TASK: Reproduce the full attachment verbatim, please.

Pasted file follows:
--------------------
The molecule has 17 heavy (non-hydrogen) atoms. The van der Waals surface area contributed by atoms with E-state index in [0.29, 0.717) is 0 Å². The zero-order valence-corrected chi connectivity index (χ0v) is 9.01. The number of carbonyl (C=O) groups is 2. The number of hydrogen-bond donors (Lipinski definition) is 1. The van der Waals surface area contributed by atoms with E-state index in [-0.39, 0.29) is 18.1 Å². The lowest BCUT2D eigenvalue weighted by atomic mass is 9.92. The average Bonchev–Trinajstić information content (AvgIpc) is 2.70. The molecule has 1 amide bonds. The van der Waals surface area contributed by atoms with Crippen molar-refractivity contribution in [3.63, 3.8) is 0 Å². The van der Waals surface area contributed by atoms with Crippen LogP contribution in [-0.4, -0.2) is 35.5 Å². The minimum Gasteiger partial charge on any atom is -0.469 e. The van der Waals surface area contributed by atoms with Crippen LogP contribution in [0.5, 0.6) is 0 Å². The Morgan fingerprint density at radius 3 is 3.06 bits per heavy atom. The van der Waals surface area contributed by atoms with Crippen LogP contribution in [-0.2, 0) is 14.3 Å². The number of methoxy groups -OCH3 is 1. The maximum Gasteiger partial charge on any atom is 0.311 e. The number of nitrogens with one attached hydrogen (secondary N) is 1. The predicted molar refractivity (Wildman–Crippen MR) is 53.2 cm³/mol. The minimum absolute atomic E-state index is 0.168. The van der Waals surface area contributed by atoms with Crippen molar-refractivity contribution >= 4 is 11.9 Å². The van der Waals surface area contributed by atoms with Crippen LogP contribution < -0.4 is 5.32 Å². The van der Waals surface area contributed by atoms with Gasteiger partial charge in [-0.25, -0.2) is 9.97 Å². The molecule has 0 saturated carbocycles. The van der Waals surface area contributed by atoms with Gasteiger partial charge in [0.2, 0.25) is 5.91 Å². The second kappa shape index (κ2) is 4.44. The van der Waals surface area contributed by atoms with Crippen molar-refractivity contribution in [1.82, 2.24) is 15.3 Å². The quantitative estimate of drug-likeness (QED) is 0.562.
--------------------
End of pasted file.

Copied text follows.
The molecule has 17 heavy (non-hydrogen) atoms. The van der Waals surface area contributed by atoms with E-state index in [0.29, 0.717) is 0 Å². The zero-order valence-corrected chi connectivity index (χ0v) is 9.01. The number of carbonyl (C=O) groups is 2. The number of hydrogen-bond donors (Lipinski definition) is 1. The van der Waals surface area contributed by atoms with E-state index in [-0.39, 0.29) is 18.1 Å². The lowest BCUT2D eigenvalue weighted by atomic mass is 9.92. The average Bonchev–Trinajstić information content (AvgIpc) is 2.70. The molecule has 1 amide bonds. The van der Waals surface area contributed by atoms with Crippen molar-refractivity contribution in [3.63, 3.8) is 0 Å². The van der Waals surface area contributed by atoms with Crippen LogP contribution in [-0.4, -0.2) is 35.5 Å². The minimum Gasteiger partial charge on any atom is -0.469 e. The van der Waals surface area contributed by atoms with Crippen LogP contribution in [0.5, 0.6) is 0 Å². The Morgan fingerprint density at radius 3 is 3.06 bits per heavy atom. The van der Waals surface area contributed by atoms with Crippen LogP contribution in [-0.2, 0) is 14.3 Å². The number of methoxy groups -OCH3 is 1. The maximum Gasteiger partial charge on any atom is 0.311 e. The number of nitrogens with one attached hydrogen (secondary N) is 1. The predicted molar refractivity (Wildman–Crippen MR) is 53.2 cm³/mol. The minimum absolute atomic E-state index is 0.168. The van der Waals surface area contributed by atoms with Crippen molar-refractivity contribution >= 4 is 11.9 Å². The van der Waals surface area contributed by atoms with Crippen LogP contribution < -0.4 is 5.32 Å². The van der Waals surface area contributed by atoms with Gasteiger partial charge in [-0.25, -0.2) is 9.97 Å². The molecule has 0 saturated carbocycles. The van der Waals surface area contributed by atoms with Gasteiger partial charge in [0.2, 0.25) is 5.91 Å². The second kappa shape index (κ2) is 4.44. The van der Waals surface area contributed by atoms with Crippen molar-refractivity contribution in [1.82, 2.24) is 15.3 Å². The quantitative estimate of drug-likeness (QED) is 0.562.